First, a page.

Tires on these large passenger vans that lack the proper air pressure or tires that have worn tread can cause the driver to lose control of the vehicle and crash or rollover.
4. Weight Limits on Passenger Vans
The engines on these passenger vans are mighty and much more powerful than those found on your neighborhood SUV or minivan. They are built to carry lots of freight or cargo, and the engine can handle a full load of over a dozen people if it is properly maintained. However, these vans do have maximum weight limits. Overloading the 12 or 15 passenger van makes it more dangerous on the roads.
Cargo must be considered along with the passengers. How much does everything weigh, all together? Suitcases and boxes filled with camping gear or holiday gifts can be heavy. Another concern for cargo: it should be loaded in front of the rear axle and cargo should never be stored on the roof of a 12 to 15 passenger van.
5. Seat Belts Must Be Provided and Used
Excited passengers may consider these van trips to be similar to riding on the school bus or taking the metro. That’s not true. Every passenger on a 12 or 15 passenger van needs to buckle up for safety whenever the van is in motion. This means that the passenger van must be equipped with safety belts for every occupant (passengers and driver). And these seat belts need to be in proper working order. Older vans need to have safety belts that operate and that conform to the current safety standards.
According to the NHTSA, “An unrestrained 15-passenger van occupant involved in a single-vehicle crash is approximately three times as likely to be killed as a restrained occupant.”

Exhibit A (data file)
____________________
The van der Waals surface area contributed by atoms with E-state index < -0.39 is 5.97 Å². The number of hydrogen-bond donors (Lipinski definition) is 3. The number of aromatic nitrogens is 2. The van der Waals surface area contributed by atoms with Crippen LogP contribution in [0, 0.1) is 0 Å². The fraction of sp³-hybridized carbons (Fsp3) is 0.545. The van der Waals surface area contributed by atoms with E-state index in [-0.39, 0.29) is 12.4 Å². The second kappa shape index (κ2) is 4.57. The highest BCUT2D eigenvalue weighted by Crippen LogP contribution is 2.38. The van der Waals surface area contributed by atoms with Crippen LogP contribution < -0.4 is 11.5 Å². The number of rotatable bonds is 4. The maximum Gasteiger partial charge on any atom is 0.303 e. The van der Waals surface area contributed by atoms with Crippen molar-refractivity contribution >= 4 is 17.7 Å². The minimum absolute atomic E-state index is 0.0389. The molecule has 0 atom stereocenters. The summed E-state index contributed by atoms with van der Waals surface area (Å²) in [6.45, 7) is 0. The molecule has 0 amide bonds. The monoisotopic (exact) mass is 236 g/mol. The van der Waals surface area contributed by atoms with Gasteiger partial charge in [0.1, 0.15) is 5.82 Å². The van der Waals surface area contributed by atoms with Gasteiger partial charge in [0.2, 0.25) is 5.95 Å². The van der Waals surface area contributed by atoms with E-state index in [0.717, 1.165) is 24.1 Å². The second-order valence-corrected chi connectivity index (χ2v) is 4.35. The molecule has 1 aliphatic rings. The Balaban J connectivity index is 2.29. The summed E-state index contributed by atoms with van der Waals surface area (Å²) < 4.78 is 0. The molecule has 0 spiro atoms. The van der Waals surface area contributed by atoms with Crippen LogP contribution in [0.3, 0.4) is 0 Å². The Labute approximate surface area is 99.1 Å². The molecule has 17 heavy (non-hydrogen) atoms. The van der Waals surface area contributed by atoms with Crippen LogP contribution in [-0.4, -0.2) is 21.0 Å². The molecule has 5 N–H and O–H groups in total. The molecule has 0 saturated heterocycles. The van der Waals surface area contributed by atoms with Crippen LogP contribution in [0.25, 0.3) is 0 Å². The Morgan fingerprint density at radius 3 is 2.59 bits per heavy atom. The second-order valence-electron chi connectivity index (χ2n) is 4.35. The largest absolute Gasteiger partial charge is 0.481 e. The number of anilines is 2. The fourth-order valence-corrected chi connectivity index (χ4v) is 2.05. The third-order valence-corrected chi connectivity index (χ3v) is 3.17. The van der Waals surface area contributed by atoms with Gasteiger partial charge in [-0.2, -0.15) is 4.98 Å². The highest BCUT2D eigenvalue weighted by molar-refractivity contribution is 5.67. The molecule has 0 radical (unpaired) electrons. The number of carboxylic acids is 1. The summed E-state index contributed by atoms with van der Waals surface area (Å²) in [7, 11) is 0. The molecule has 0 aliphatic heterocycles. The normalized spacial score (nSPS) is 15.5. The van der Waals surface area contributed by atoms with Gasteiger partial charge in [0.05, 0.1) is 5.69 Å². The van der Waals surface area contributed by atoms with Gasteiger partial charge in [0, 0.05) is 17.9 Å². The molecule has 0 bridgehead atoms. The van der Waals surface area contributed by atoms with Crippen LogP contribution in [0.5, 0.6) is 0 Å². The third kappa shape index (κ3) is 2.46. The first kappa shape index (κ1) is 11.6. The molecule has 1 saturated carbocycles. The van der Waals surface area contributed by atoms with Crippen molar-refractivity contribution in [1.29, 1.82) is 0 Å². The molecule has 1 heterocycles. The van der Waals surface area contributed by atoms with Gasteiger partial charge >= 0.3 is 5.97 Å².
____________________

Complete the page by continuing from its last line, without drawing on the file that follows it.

Those Who May Be Liable for Serious and Fatal Passenger Van Accidents
These large 12 and 15 passenger vans remain very popular with school districts, day care centers, elder facilities, senior centers, nursing homes, scout troops, churches, and even local hotels and resorts. They are vehicles that these organizations and businesses can buy or rent for short group trips which serve their clientele, kids, or customers, as well as making good budgetary sense. From an accounting perspective, the passenger van makes good sense for lots of these entities.
This means that we still have lots of these big passenger vans driving alongside us every day here in Indiana and Illinois. And it also means that they bring with them the sad reality of a higher likelihood of severe injury or death to their occupants and those who share the roads with them.
It’s not news that these large passenger vans have dangerous defects. There are design dangers as well as safety concerns. Victims of passenger van accidents may face death, traumatic brain injury, spinal cord injury, fractures, amputations, and permanent loss of the use of an arm or leg, as well as other life-changing injuries.
When these accidents arise, most often the finger pointing will begin with the driver of the van. Driver error may be assumed initially. However, the victims may be able to look to several parties for damage claims and justice.
These include car makers and the manufacturers of the passenger vans themselves, as well as the companies or agencies that rented or loaned the passenger van, the tire maker, the mechanics at the service center that repaired, maintained, or inspected the passenger van prior to the wreck, as well as the owner of the vehicle and the entity that oversaw its use (the school district, the hotel, the care center, etc.).
Passenger van accidents are often serious and terrible tragedies. We need to be aware of their dangers as we drive alongside these vehicles and before we allow loved ones to ride in them. Let’s be careful out there!